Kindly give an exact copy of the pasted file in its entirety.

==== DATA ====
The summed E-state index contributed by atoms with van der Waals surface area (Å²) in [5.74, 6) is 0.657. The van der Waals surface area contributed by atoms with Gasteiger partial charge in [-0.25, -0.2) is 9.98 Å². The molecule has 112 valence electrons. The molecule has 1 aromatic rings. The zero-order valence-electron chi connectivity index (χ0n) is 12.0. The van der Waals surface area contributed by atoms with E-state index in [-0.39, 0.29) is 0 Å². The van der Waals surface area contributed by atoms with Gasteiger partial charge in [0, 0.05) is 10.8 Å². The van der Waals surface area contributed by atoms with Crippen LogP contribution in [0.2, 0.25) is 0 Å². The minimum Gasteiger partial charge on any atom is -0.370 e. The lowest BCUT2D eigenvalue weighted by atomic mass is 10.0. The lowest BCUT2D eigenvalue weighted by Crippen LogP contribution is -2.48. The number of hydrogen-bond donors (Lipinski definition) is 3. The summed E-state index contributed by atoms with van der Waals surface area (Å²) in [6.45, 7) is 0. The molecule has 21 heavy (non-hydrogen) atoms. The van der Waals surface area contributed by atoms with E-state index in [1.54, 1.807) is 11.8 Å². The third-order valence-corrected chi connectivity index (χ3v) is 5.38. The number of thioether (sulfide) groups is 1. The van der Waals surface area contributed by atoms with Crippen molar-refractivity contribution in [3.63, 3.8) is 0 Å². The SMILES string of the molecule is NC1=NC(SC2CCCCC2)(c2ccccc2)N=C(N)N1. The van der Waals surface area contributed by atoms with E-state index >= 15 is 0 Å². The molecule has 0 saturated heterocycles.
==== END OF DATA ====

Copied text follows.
The summed E-state index contributed by atoms with van der Waals surface area (Å²) in [5.74, 6) is 0.657. The van der Waals surface area contributed by atoms with Gasteiger partial charge in [-0.25, -0.2) is 9.98 Å². The molecule has 112 valence electrons. The molecule has 1 aromatic rings. The zero-order valence-electron chi connectivity index (χ0n) is 12.0. The van der Waals surface area contributed by atoms with E-state index in [-0.39, 0.29) is 0 Å². The van der Waals surface area contributed by atoms with Gasteiger partial charge in [0, 0.05) is 10.8 Å². The van der Waals surface area contributed by atoms with Crippen LogP contribution in [0.2, 0.25) is 0 Å². The minimum Gasteiger partial charge on any atom is -0.370 e. The lowest BCUT2D eigenvalue weighted by atomic mass is 10.0. The lowest BCUT2D eigenvalue weighted by Crippen LogP contribution is -2.48. The number of hydrogen-bond donors (Lipinski definition) is 3. The summed E-state index contributed by atoms with van der Waals surface area (Å²) in [6.45, 7) is 0. The molecule has 21 heavy (non-hydrogen) atoms. The van der Waals surface area contributed by atoms with E-state index in [1.54, 1.807) is 11.8 Å². The third-order valence-corrected chi connectivity index (χ3v) is 5.38. The number of thioether (sulfide) groups is 1. The van der Waals surface area contributed by atoms with Crippen molar-refractivity contribution in [3.63, 3.8) is 0 Å². The SMILES string of the molecule is NC1=NC(SC2CCCCC2)(c2ccccc2)N=C(N)N1. The van der Waals surface area contributed by atoms with E-state index >= 15 is 0 Å². The molecule has 0 saturated heterocycles.